Trichotillomania – also known as compulsive hair-pulling – is a condition that causes the sufferer and intense desire to pull out their hair, whether it be the hairs on their head, eyebrows, eyelashes, or any other parts of the body. It is more commonly found in teenagers and young adults, particularly females, but anyone can be affected.
The signs of the condition usually include:
- The urge to repeatedly pull out hairs from any part of the body
- A heightened sense of tension before pulling the hair
- A feeling of relief or satisfaction when the hair is pulled out – some people say it’s like scratching an itch
- Significant, noticeable hair loss, such as thinning or balding areas on the scalp.
Some people with trichotillomania may pull out one strand of hair at a time, whilst others may tear out handfuls. Although many people with the condition do it as an automatic response to a stressful situation, not all sufferers are fully aware of what they are doing, pulling the hair out in an absent-minded way.
The main consequence of trichotillomania is that the sufferer can be left with visible bald patches, which they often try to hide with hats, wigs and false eyelashes. It can significantly impact their self-esteem, especially as many people with the condition find it embarrassing or difficult to talk about.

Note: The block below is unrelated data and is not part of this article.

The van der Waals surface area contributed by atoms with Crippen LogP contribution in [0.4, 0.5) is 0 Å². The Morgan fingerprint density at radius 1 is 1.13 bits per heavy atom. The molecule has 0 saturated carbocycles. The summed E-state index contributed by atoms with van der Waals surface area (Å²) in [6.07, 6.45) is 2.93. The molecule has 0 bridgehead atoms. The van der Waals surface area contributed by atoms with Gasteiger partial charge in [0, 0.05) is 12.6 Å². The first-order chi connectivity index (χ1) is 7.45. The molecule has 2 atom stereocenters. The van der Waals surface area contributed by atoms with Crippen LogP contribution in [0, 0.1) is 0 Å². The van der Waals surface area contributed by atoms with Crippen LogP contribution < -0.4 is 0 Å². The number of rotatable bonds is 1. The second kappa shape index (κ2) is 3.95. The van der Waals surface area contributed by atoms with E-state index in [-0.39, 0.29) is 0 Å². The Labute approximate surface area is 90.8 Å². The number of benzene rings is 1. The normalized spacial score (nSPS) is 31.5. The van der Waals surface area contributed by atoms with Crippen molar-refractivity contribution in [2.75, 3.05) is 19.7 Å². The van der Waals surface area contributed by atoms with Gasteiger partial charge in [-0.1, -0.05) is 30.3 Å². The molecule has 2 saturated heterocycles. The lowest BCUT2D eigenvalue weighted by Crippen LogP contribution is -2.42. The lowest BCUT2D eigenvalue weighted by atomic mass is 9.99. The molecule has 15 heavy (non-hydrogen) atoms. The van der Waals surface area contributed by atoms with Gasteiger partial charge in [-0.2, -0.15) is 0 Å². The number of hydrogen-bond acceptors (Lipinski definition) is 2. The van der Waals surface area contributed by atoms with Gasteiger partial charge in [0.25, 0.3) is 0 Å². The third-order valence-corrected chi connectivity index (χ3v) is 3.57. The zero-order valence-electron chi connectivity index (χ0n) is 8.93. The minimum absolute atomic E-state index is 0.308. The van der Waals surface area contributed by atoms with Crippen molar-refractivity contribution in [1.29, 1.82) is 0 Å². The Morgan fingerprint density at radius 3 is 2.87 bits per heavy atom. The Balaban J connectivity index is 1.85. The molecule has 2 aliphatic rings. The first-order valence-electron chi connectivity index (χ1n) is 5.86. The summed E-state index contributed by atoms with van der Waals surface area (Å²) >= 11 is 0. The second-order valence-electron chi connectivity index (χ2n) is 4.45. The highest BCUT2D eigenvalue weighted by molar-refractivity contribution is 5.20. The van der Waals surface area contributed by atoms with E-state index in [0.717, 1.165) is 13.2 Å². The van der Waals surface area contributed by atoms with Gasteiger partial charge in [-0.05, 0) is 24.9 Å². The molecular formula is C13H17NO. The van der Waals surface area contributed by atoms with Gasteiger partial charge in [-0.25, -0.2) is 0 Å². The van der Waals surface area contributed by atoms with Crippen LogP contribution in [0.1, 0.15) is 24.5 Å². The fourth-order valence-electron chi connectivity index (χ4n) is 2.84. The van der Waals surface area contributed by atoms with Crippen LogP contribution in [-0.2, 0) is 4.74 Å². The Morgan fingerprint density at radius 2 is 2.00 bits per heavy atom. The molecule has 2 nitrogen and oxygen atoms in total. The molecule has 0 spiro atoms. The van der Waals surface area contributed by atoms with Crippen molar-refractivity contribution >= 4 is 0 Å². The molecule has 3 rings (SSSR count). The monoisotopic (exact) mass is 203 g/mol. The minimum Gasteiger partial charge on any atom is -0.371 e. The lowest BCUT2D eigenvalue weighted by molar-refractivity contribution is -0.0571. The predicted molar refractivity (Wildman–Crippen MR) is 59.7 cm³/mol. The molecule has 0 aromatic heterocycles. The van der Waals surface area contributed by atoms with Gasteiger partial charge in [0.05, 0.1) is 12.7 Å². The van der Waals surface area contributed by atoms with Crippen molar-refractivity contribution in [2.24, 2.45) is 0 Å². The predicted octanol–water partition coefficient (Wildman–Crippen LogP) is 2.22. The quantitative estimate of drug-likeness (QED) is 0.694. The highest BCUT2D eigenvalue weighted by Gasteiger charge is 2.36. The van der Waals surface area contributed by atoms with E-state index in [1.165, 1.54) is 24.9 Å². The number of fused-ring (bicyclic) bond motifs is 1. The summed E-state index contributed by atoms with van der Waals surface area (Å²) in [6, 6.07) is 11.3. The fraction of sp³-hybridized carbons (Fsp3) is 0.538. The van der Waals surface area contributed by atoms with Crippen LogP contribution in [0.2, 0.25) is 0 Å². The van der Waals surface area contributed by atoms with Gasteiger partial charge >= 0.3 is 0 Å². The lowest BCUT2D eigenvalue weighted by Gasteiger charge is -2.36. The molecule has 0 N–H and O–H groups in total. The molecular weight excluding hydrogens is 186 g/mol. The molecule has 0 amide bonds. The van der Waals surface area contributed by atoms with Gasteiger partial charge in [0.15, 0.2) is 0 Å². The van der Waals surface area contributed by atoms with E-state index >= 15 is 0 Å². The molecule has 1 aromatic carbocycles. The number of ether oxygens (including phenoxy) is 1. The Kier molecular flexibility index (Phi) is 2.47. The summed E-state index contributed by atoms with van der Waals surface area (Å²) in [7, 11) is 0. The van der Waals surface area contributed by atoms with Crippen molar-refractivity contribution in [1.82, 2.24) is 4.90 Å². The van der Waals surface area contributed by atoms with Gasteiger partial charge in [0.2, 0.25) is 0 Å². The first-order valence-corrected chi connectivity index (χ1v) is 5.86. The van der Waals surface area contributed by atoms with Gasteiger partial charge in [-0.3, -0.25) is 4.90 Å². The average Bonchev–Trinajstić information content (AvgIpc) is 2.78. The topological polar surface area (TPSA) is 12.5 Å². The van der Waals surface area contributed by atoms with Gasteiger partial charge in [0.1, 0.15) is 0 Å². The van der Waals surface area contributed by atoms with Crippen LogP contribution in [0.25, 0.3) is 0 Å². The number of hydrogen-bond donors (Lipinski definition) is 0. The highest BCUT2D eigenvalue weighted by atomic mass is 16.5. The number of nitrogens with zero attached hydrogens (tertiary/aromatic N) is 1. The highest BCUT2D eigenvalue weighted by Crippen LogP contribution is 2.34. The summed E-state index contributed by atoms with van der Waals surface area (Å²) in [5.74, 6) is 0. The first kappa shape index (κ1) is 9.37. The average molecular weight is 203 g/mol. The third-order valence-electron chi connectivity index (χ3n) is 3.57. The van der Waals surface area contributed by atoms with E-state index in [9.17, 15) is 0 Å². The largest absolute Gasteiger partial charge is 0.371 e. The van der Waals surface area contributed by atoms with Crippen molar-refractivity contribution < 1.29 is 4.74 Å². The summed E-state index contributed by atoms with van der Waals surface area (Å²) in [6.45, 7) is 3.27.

So, what actually causes trichotillomania? The fact is, no-one is entirely sure. Some experts believe that it should be categorised as a mental health condition, linking it to Obsessive Compulsive Disorder. However, OCD is driven by unwanted thoughts and obsessions, whereas trichotillomania is primarily a body-focused repetitive behaviour to reduce stress or tension, similar to skin-picking disorders. Others believe that it’s genetic, or that it could be an addiction.
Due to the shame many sufferers feel around the condition, and the impact it has on their self-confidence, they may struggle to seek help. However, it usually needs medical intervention, as it’s unlikely to get better without treatment. It is commonly treated with a form of cognitive behavioural therapy known as habit reversal training, which aims to replace bad habits with non-harmful ones, and can be highly effective.
Even for long-term sufferers of trichotillomania, in many cases the hair will grow back once the condition has been treated. For some, though, they may find that the hairs that they have pulled out don’t grow back, due to the repeated damage to the follicle. In these instances, hair transplants and eyelash transplants can fix the visible symptoms of the condition. However, it can only be considered once the condition has been addressed and successfully treated – although, of course, there is still the risk of the patient pulling their hair out again.
If you are concerned that you may be suffering from trichotillomania, we’d encourage you to seek medical help. It’s nothing to be ashamed of, so visit your GP, who will be able to offer support and advice.